The Study of Last Things

by WordExplain

2 Why is Your apparel red, And Your garments like the one who treads in the wine press?  3 "I have trodden the wine trough alone, And from the peoples there was no man with Me. I also trod them in My anger And trampled them in My wrath; And their lifeblood is sprinkled on My garments, And I stained all My raiment." Isaiah 63:2-3

The Warrior with the
Blood-Stained Robe

Isaiah 63:1-6

    This is an OT passage, written in Hebrew. As such, it does not, of course, employ the Greek word for "coming" (parousia, 3952). Nevertheless, it does describe Christ's Second Coming, I believe. Furthermore, it undoubtedly describes the retributive aspect of Christ's Second Coming. What is the context of this violent paragraph? The immediately preceding chapter (Isa. 62) describes the inevitability of Israel's Millennial glory. The question might well be asked, "How can the triumph of Israel come about when it is beset by surrounding enemies?" (so Thomas Constable.) The Biblical answer is that Yahweh Himself will defeat Israel's enemies! That is the theme of Isa. 63:1-6.

    (1) The prophet (Isaiah) sees a majestic warrior marching from Edom (modern day Jordan) and from Bozrah (Edom's capital city, possibly Buceirah or Buseirah, south of the Dead Sea and half way between the Dead Sea and Petra). The Warrior is marching in great strength (Isa. 63:1). He is apparently marching toward Israel, the vantage point of the prophet. The prophet asks who this one is who comes marching from Edom and from Bozrah.

    (2) The warrior himself replies. He identifies Himself as one who speaks "in righteousness" and one who is "mighty to save" (Isa. 63:1). The traits of ethical speech and powerful deliverance (save = yasha, 3467) are a rare combination in the history of warfare. This is an exceptional warrior. Presumably, the nation of Israel is the object of his salvation.

    (3) The prophet asks a second question. He addresses the warrior. "Why is Your apparel red, and Your garments like one who treads in the wine press?" (Isa. 63:2).

    (4) The warrior gives a devastating explanation. He said, "I have trodden the wine trough alone." It turns out He was using a figure of speech. He went on to explain, literally, what he meant. He had tromped on people in his anger, and trampled on them in his wrath. Their life blood (literally "juice") was sprinkled on his clothes, and this was how his garment had become stained (Isa. 63:3).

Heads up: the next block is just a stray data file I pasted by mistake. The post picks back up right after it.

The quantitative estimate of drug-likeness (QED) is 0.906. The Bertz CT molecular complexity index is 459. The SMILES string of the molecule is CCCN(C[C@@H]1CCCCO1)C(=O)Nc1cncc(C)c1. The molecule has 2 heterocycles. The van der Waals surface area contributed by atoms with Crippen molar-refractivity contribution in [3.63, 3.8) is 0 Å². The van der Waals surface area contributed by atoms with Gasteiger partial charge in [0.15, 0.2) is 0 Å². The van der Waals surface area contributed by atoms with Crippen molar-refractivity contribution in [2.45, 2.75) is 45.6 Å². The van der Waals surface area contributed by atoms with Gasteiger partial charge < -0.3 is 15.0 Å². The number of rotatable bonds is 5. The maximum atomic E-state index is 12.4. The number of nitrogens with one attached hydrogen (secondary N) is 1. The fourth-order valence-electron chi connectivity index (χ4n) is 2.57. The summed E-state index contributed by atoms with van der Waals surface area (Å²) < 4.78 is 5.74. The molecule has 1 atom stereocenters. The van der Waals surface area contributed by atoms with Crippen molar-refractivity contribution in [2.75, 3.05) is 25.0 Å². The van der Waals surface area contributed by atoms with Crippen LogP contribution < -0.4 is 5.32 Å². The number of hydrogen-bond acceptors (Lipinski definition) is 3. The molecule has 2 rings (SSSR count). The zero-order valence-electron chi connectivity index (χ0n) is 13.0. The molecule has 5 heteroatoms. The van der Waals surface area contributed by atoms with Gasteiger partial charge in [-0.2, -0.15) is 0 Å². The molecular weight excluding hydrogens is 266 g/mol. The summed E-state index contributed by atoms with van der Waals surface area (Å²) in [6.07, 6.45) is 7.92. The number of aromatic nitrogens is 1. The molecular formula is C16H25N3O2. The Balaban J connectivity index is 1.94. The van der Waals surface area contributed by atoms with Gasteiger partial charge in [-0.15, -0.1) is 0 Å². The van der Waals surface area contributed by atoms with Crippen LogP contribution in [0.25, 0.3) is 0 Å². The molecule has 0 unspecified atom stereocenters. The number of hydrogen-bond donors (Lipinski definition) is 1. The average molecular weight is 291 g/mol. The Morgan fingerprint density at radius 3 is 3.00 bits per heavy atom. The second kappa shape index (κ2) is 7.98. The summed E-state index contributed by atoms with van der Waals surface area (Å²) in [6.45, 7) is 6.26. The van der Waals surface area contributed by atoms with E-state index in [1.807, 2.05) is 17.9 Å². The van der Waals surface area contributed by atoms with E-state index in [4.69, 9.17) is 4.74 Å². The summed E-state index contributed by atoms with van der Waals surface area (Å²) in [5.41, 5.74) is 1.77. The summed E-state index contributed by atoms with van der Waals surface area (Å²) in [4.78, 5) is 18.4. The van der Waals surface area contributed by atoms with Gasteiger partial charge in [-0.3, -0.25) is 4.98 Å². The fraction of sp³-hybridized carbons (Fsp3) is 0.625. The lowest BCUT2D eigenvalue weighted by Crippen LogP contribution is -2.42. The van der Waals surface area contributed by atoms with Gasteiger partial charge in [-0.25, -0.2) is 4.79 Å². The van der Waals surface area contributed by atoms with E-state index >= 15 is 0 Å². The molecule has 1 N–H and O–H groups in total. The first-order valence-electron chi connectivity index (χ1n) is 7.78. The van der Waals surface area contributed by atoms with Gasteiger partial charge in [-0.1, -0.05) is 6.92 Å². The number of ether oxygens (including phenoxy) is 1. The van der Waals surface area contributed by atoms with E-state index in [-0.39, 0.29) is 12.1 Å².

(5) The warrior went on to explain further, that a day of vengeance was on his heart, and, conversely, his year of redemption had come (Isa. 63:4). It is not difficult to perceive that this warrior had trampled down, can I say, "killed" the enemies of Israel. This was what was necessary to redeem the nation of Israel. It would seem that the warrior's extermination of the Edomite (Jordanian) enemies of Israel was necessary to save the physical and spiritual lives of the people of Israel. And, it seems, the Edomite enemies of Israel were simply a representative sample of all of Israel's enemies throughout the globe. Let us see if the remainder of this paragraph will reinforce that interpretation.

    (6) The warrior rehearses and amplifies what he has already said. His task of avenging Israel's enemies and redeeming her found no help whatever among the race of humans. "I looked, and there was no one to help, and I was astonished and there was no one to uphold" (Isa. 63:5). Nevertheless he remained undisuaded from his objective. "So my own arm brought salvation to me, and my wrath upheld me" (Isa. 63:5). And now, it appears, the warrior expands his account from merely vanquishing the Jordanians, to conquering all Israel's enemies across the globe with lethal force: "I trod down the peoples in my anger and made them drunk in my wrath, and I poured out their lifeblood on the earth" (Isa. 63:6).

    What does this breath-takingly vengeful, yet redemptive paragraph mean? Who is the warrior? Keil and Delitzsch surmise that Judas Maccabeus was the initial fulfillment, followed by his nephew John Hyrcanus and, finally, John's son, Alexander Jannaeus. But the fact that K&D cite three individuals bears its own refutation. The warrior explicitly stated that he and he alone achieved vengeance and provided redemption. Furthermore, whatever vengeance and redemption the three aforementioned Jewish liberators brought was short-lived. The language used in Isaiah 63:1-6 is much more global and final.

    This Warrior must be identified with Jesus of Nazareth at His Second Coming in Power and Retribution. For too long, God's people, and in particular, God's chosen nation, the Nation of Israel, will have suffered the brunt of the world's discrimination and wrath. For too long the international community will have vented their ire on Israel and killed Israeli citizens. But when the Warrior King returns, the shoe will be on the other foot. Jordan, symbolic of the nations as a whole, will suffer devastating defeat and loss of property and life at the speech of Jesus, the Warrior with the Blood-Stained Robe. This passage is to be compared with the description of Jesus as The Rider on the White Horse (Rev. 19:11-21).

(Scripture quotation taken from the NASB.)

Published initially, August 5, 2014

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